Everything about NXIVM and its “vanguard” Keith Raniere screams “cult.” From the bizarre sashes, to the late-night volleyball games, to the endless money-suck of classes for their “Executive Success Programs,” the red flags seem pretty damn obvious to any reasonable outsider. Over the course of nine episodes, HBO’s docuseries The Vow peels back the layers to explain how this con took hold of so many lives over the course of nearly twenty years.
NXIVM (pronounced “nex-e-um”) is a complex organization, a notion perhaps best represented by its confusing name. Its surface level operations focus on courses in the vein of “awareness training,” the kind of stuff that appeals to those who fuel the billion-dollar self-help industry. For those seeking community, NXIVM functioned in essentially the same role as a church. Deep beneath NXIVM’s surface are its subgroups, including DOS, which blackmailed and branded women, the primary driver that led to Raniere’s 2017 arrest.
The Vow succinctly explains the “how” and the “why” behind NXIVM’s success, an organization largely bankrolled by Seagram’s heiresses Sara and Clare Bronfman. Dissenters were frequently met with various legal threats, providing extensive cover for Raniere’s various cons. As loathsome as Raniere appears, a scraggly looking figure whose sense of style doesn’t appear to evolved past his freshman year of college, it is easy to see the appeal of his snake oil strategy to unsuspecting souls.
Directors Karim Amer and Jehane Noujam do an excellent job balancing the many pieces of NXIVM. The “sex cult” allegations are by far the most salacious and interesting to see on screen, but the saga of this Albany clique with outposts in Mexico and Canada goes far deeper than that. It is perhaps impossible to calculate the damage caused by NXIVM, from the financial ruin to the emotional turmoil. The series paints with a broad brush, translating the complex theories in an easily digestible manner.
Perhaps unsurprisingly, The Vow draws its protagonists from the crop of people involved in the film industry who were lured into NXIVM’s orbit. Former members Mark Vicente, a filmmaker, and Sarah Edmondson, an actress, provide invaluable first-person perspectives. Amer and Noujam center much of their narrative on Catherine Oxenberg of Dynasty fame, whose daughter India was deeply involved in DOS right up to Raniere’s arrest.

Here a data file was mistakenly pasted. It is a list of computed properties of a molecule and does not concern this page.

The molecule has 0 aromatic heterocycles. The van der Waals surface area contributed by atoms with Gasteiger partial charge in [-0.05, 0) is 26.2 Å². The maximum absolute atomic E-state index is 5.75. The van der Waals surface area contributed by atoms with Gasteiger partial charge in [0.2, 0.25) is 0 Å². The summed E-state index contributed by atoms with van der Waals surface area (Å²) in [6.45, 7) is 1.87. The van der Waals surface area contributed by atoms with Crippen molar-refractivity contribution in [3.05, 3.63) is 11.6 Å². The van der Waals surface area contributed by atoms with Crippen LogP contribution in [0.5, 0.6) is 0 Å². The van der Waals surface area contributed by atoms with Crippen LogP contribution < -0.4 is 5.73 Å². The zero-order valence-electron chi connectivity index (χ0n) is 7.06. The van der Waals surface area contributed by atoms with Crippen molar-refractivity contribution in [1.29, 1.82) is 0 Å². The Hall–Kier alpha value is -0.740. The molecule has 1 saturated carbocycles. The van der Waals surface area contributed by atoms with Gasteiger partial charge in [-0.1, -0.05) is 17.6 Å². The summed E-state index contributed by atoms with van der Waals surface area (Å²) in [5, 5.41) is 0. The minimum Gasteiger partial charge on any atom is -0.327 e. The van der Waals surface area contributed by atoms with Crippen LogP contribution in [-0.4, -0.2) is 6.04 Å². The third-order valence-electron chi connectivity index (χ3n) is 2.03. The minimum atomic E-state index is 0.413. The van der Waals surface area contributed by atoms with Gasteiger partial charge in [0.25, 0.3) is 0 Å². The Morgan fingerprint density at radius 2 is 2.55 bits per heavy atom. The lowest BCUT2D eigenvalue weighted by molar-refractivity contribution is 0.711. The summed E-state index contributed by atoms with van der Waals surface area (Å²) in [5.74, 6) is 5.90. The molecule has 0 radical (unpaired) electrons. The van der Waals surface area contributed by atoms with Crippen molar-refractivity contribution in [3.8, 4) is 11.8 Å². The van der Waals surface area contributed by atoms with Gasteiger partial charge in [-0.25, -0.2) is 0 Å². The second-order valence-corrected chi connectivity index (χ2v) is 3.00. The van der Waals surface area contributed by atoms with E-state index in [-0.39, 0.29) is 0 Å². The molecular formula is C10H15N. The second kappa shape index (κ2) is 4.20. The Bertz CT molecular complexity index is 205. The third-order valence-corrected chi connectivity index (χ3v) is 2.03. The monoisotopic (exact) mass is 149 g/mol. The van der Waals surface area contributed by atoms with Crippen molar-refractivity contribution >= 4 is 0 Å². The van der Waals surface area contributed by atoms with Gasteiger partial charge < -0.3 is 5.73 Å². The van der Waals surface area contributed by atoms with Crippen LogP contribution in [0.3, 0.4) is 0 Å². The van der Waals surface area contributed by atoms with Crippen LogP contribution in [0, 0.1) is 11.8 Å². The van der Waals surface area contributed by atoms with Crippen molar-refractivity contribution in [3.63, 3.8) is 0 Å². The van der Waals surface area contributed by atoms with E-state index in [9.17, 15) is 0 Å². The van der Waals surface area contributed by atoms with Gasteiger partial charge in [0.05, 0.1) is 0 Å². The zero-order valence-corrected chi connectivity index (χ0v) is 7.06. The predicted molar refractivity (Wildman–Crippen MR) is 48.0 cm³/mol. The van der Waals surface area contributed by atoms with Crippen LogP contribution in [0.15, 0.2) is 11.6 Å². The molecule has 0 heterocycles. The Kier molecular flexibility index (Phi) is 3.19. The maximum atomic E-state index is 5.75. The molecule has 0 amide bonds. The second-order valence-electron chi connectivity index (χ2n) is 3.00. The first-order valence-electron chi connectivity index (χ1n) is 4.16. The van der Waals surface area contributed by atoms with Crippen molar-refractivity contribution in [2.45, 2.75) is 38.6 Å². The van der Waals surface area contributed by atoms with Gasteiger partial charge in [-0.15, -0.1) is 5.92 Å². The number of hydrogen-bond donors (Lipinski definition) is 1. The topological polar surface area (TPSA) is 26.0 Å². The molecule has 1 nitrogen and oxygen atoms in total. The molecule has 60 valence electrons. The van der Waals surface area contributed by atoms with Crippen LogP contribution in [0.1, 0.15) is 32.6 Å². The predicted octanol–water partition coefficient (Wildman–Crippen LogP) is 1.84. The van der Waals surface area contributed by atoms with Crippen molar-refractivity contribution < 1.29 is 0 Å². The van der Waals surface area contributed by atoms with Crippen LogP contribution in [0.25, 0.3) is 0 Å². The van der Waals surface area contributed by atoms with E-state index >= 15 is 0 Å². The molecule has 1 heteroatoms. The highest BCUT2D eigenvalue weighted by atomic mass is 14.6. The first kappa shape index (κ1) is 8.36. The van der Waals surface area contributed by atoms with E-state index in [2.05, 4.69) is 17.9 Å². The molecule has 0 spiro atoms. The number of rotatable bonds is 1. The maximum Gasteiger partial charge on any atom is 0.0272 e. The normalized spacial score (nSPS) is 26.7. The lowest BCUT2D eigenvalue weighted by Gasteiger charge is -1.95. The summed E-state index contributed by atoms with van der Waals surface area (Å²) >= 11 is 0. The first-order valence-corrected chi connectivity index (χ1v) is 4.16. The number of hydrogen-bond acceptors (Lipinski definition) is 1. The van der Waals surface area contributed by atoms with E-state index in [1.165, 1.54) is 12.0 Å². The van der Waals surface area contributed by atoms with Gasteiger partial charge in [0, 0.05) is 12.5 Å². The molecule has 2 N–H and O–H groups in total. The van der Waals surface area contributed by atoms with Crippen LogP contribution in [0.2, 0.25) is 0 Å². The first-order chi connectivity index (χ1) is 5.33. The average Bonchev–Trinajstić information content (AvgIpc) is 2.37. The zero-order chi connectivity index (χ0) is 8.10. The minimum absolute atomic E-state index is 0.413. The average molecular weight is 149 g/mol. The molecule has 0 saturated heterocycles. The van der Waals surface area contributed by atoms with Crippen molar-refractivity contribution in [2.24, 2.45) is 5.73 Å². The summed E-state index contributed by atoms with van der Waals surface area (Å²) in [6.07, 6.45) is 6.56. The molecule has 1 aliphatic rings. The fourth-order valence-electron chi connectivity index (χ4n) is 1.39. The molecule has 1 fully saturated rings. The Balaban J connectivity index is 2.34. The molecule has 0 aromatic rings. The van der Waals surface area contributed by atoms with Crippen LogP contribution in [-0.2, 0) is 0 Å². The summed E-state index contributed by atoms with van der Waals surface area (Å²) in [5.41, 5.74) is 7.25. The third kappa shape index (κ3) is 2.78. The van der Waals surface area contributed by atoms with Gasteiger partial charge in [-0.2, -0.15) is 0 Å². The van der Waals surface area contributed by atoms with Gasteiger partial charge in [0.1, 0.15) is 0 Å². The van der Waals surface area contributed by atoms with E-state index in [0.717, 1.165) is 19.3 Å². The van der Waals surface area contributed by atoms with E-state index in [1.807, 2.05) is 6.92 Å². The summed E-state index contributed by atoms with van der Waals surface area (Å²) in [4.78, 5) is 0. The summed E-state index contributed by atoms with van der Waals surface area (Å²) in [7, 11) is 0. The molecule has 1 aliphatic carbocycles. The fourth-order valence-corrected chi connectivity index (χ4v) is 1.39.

Part of what makes The Vow so compelling is its use of extensive archival footage from NXIVM’s history, much of it shot by Vicente before he turned on the group. Raniere’s obsession with recording his entire existence backfired in this regard, allowing him to be featured extensively without the agency of his own intentions. One gets the impression that the mere existence of the series must be driving Raniere insane as he currently awaits sentencing after guilty verdicts on multiple charges.
The participation of Vicente and Edmondson, the latter of whom ran the Vancouver branch and describes herself as a former top “earner” within NXIVM, creates an interesting moral quandary that the filmmakers approach with delicate hands. Occupying leadership positions for so long within the company produces a natural sense of responsibility. It is fair to wonder just how guilty either are, an issue that The Vow nuzzles up toward without ever really confronting head on.
Maybe it didn’t need to. Largely shot before Raniere’s arrest in 2017, it is fair to acknowledge the lack of distance between the subjects and their traumatizing events. The series takes a hands-off approach as Vicente grapples with his own guilt, a moving display of emotion that communicates the sense that this is something he’ll never truly recover from.
The same holds true for Edmondson, branded for life with this initials of Raniere and Smallville actress Allison Mack. How much of her victimhood is negated by her leadership role, which encouraged countless people to spend their life-savings on junk courses taught by sexual predators? The Vow has no idea how to gauge this question, perhaps only faltering a bit in choosing to celebrate its leads as heroes. There are no easy answers here. It’s tempting to write off chunks as PR reclamation projects, but perhaps that action isn’t wholly unwarranted either.
Nobody sets out to join a cult, a notion presented many times over the course of the series. The Vow provides an illuminating front row seat to the unimaginable, navigating the murky waters of a cult with dignity toward its subjects. Maybe there aren’t any real heroes here besides Oxenberg, who’s quest to save her daughter provides The Vow’s most emotionally rewarding journey.
Several subjects point out that there was good in NXIVM, even in its monster of a founder. One should not be faulted for not wishing to bother thinking about whether or not Raniere did any good in his life. The sum of his existence will always lie in the red. For the rest, redemption is a long road, one started by the actions displayed in the series. It is important to believe in redemption, the kind of saving grace that affords good people an opportunity for another chapter.
There is tremendous value in hearing Vicente and Edmondson’s story, even if you remain a bit unsure what to think of them after the dust starts to settle. The recent nature of the whole NXIVM saga suggests the story is far from over. For now, The Vow encourages its audience to see the complexity in the humanity presented on screen.
The entire nine-episode series was screened for review.